The Potassium Switch
Potassium in Blood Pressure
The Welling lab, together with other members of the Foundation LeDucq Potassium in Hypertension Network of Excellence, helped define a pathway that explains why blood pressure is so sensitive to dietary potassium. Its existence was first suggested when mutations in WNK kinases were identified as a cause of a genetic intolerance to sodium and potassium. Subsequent studies of our groups and others indicated that WNK kinases orchestrate a switch response that toggles the activities of distal nephron segments to maintain sodium and potassium balance over widely varied potassium intake. Because low potassium consumption, common in modern diets, presses pathway to conserve potassium at the expense of increasing sodium absorption, the switch mechanism explains how the modern diet feeds the fire of salt-sensitive hypertension. This highly collaborative program draws on the collective expertise of the entire team to rapidly accelerate the understanding of this new pathway.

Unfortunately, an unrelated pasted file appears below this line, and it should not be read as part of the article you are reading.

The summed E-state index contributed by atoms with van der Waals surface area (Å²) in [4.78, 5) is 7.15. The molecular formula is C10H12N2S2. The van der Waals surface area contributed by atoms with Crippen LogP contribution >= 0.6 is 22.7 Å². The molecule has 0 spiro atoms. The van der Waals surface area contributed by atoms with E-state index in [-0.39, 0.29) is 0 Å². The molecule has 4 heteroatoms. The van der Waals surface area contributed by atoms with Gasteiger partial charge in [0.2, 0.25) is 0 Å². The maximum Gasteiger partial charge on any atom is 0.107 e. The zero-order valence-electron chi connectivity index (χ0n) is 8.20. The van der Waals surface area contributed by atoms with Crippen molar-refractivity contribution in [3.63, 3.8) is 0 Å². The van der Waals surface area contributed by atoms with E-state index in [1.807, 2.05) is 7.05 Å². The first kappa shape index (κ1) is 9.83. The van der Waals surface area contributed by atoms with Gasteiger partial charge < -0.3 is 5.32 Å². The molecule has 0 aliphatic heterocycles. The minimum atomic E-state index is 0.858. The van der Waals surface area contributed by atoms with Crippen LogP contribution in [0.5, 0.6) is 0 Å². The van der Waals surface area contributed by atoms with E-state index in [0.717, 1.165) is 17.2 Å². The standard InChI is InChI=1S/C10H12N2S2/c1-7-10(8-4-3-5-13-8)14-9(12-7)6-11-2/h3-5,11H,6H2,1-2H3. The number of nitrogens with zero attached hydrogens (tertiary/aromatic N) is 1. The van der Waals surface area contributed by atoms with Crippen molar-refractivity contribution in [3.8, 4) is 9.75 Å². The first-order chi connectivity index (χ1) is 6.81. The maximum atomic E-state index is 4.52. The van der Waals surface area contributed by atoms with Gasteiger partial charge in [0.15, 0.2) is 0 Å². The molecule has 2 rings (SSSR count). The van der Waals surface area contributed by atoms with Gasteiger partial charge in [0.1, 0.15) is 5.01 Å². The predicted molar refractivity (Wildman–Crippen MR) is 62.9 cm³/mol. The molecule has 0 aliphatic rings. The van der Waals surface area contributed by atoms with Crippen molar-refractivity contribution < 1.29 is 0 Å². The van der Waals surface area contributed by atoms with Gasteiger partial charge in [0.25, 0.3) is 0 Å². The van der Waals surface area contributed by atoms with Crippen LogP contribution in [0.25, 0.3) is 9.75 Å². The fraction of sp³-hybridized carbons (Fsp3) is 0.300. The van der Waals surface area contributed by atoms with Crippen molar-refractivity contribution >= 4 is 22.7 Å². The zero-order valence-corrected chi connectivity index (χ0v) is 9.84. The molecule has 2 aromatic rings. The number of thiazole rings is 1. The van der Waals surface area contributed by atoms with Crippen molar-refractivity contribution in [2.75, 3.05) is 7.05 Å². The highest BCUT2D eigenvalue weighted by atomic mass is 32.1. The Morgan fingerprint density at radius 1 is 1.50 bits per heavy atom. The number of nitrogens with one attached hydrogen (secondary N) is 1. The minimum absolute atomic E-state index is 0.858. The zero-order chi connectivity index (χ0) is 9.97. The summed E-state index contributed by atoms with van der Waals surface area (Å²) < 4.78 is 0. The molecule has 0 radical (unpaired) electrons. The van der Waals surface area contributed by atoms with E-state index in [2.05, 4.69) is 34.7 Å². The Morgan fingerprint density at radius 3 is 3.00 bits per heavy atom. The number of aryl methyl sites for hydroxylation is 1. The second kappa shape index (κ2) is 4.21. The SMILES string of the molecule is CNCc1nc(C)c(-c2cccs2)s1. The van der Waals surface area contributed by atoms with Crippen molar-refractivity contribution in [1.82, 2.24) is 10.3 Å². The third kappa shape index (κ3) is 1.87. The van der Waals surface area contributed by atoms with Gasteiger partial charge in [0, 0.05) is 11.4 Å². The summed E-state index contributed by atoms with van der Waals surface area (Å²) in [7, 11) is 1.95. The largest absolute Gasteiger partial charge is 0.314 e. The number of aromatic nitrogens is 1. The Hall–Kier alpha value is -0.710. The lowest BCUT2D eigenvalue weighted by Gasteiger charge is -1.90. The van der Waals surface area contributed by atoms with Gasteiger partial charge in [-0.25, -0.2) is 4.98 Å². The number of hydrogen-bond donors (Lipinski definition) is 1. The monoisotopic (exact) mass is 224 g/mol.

A focus of the Welling lab in the network centers on elucidating how switch activation drives hypertension through structural remodeling of the distal nephron. RNAseq, cell lineage mapping, and molecule-to-systems phenotyping approaches are used to dissect the pathway in genetically engineered mouse models. Results of these studies feed collaborative efforts to understand how the switch pathway operates from molecule to man.